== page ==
The respect-the-American-president-because-he’s-the-American-president set is either miffed Donald Trump is internationally shunned or convincing themselves that the best parties are alone. As world leaders convened for earth-friendlier and business practicable solutions to the same global warming that affects global populations, Donald Trump is not currently invited to the Paris Climate Change Summit. This news accompanies Syria’s Tuesday announcement, at a United Nations meeting, that the nation would sign the Paris Agreement.

Where does Syria’s announcement leave America? At this point, every country but the US expressed support of the global environmental pact. While America remains technically part of the agreement through 2020, Trump announced a refusal to support the agreement.

Trump’s global diplomacy evinces the kind of my-way-or-the-highway reasoning of a leader invested in vanity metrics more than serving all Americans. His response to locals impacted by Hurricane Harvey was self-laudatory. “What a crowd! What a turnout!” This man declared that he met with U.S. Virgin Islands’ president, as if Caribbean constituents are no constituents at all, after facing extreme hurricanes.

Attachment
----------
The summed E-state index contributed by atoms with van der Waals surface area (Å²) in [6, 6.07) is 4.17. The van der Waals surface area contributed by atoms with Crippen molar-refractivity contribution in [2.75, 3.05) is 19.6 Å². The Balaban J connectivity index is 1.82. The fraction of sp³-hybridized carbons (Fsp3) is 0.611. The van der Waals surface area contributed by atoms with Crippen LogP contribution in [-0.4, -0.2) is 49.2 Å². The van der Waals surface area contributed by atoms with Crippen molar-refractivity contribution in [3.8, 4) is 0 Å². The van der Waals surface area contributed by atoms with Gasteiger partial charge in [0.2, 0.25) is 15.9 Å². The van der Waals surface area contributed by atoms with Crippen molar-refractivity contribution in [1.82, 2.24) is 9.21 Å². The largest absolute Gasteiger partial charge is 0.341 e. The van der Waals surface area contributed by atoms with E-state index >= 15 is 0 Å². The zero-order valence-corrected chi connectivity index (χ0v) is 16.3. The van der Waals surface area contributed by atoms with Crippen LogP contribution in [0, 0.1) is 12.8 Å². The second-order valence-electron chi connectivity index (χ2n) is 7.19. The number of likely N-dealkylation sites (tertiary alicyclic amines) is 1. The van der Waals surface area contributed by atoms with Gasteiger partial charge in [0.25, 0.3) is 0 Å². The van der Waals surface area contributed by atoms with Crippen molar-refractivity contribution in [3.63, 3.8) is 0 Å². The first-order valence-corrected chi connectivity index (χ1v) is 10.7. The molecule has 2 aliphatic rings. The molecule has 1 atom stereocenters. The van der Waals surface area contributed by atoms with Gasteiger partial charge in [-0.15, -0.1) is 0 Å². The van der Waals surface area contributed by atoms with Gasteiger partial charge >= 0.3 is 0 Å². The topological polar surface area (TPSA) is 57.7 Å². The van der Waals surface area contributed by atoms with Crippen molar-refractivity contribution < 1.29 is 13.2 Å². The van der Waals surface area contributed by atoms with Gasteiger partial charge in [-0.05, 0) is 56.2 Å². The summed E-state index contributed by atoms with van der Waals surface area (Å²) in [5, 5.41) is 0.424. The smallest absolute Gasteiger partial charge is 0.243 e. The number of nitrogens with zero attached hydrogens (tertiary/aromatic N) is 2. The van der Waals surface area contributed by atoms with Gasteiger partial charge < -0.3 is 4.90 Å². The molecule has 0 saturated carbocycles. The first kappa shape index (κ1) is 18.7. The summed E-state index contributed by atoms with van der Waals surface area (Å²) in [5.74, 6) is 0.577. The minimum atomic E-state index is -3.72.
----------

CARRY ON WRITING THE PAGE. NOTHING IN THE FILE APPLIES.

So, it should come as no surprise that America’s global standing got hit with a two-piece. A few weeks ago, Nicaragua announced its intent to join the agreement. Vice President and first lady Rosario Murillo deemed the Paris accord, “the only instrument we have in the world that allows the unity of intentions and efforts to face up to climate change and natural disasters.”

“With Syria on board, now the entire world is resolutely committed to advancing climate action—all save one country,” Paula Caballero, a climate-policy specialist at the World Resources Institute, told The Atlantic. “This should make the Trump administration pause and reflect on their ill-advised announcement about withdrawing from the Paris Agreement.”

“Syria’s participation puts an exclamation point on the fact that the U.S. actions are contrary to the political actions, and the sincerely held beliefs, of every other country on the face of the Earth,” Michael Oppenheimer, a professor of geosciences at Princeton University and an experienced UN climate negotiations observer, told the Atlantic.